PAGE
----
In This Issue

Early Life Experiences

Parents' stress leaves lasting marks on children's genes, according to Essex et al. (p. 58) in their longitudinal study of epigenetics, the expression of genes, which differs from the underlying sequence of DNA. A central part of epigenetics is methylation, in which a chemical group attaches to parts of the DNA in a process that acts like a dimmer switch on gene function in response to social and physical environments. Researchers measured methylation patterns in the cheek-cell DNA of more than a hundred 15-year-olds, then compared them to information gathered when the children were infants and preschoolers. Their parents reported on their own stress levels, including depression, family-expressed anger, and stress related to parenting and finances. Families represented a range of economic backgrounds and were primarily White; most parents were married. Results show that exposure to parents' day-to-day stress in early childhood can predict changes in DNA expression that can be seen in adolescence, with differences by gender and children's age.

Early life experience plays a crucial role in human development, but how it does so is not well understood. Early life experience could result in changes in the chemical coating of our genes, which affect how the genes function and serve as a mechanism for lifelong adaptation of genomes to the environment. Szyf and Bick (p. 49) provide an overview of a specific epigenetic process, DNA methylation, and present evidence from human and animal research supporting connections among early life stress, changes in DNA methylation, and phenotypic variation. Understanding the processes involved will shed light on issues of risk and resiliency.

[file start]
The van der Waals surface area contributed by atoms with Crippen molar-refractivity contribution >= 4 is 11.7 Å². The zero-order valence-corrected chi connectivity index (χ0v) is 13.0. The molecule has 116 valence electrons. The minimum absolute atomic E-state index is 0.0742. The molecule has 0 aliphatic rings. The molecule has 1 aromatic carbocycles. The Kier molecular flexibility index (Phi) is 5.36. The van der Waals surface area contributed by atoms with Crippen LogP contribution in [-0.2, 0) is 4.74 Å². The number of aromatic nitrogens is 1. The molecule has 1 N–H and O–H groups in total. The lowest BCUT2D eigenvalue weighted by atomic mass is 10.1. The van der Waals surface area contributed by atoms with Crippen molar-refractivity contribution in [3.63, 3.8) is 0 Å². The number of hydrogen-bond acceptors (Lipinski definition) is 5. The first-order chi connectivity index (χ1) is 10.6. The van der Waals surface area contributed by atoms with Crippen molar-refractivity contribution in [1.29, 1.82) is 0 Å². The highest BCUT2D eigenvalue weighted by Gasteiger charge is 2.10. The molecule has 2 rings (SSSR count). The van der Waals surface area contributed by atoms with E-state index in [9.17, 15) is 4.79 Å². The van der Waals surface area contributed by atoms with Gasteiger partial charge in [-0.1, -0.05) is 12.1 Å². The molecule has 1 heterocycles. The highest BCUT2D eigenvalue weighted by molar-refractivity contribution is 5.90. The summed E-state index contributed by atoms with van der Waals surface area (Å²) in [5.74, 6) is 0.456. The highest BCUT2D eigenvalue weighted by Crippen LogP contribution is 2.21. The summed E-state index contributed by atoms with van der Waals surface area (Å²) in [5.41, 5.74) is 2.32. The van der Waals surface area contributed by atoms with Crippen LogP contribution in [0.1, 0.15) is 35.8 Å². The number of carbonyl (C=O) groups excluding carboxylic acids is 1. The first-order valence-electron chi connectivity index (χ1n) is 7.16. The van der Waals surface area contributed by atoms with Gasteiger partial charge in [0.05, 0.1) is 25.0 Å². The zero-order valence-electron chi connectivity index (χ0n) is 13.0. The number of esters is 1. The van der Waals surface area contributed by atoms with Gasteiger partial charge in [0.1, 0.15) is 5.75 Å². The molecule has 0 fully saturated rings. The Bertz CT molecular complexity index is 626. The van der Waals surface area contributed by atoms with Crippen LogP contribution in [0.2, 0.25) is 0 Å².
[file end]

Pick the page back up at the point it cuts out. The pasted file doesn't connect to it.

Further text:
Autism and Genetics

What causes autism? Although genetic analyses suggest a strong hereditary component of autism spectrum disorders (ASDs), genes can't be used to uniquely diagnose autism and environmental factors may play a role. Hu (p. 89) reviews the multifactorial nature of ASD and how different genome-wide (or genomic) approaches contribute to our understanding of autism, exploring genetics, epigenetics, gene expression, and environmental influence. Using integrative genomics may allow the development of a systems-level understanding of ASDs, which could in turn inform the development of targets and interventions for those affected by this disorder—1 in 88 people, according to the most recent data.

Efforts to understand the genetic basis of ASDs have moved forward considerably, but progress has been hampered by the genetic complexity of the disorders. A potentially productive strategy for reducing this complexity is to target endophenotypes, simpler biologically based measures that may involve fewer genes and constitute a more homogenous sample. Connolly, Glessner, and Hakonarson (p. 17) examined more than 500,000 genetic markers in more than 2,100 children (mean age of 8) from the Autism Genetic Resource Exchange and more than a million markers in more than 1,200 children (mean age of 7) from the Autism Genome Project to find eight significant associations. Their preliminary findings may help prioritize efforts to understand the genetic causes of autism.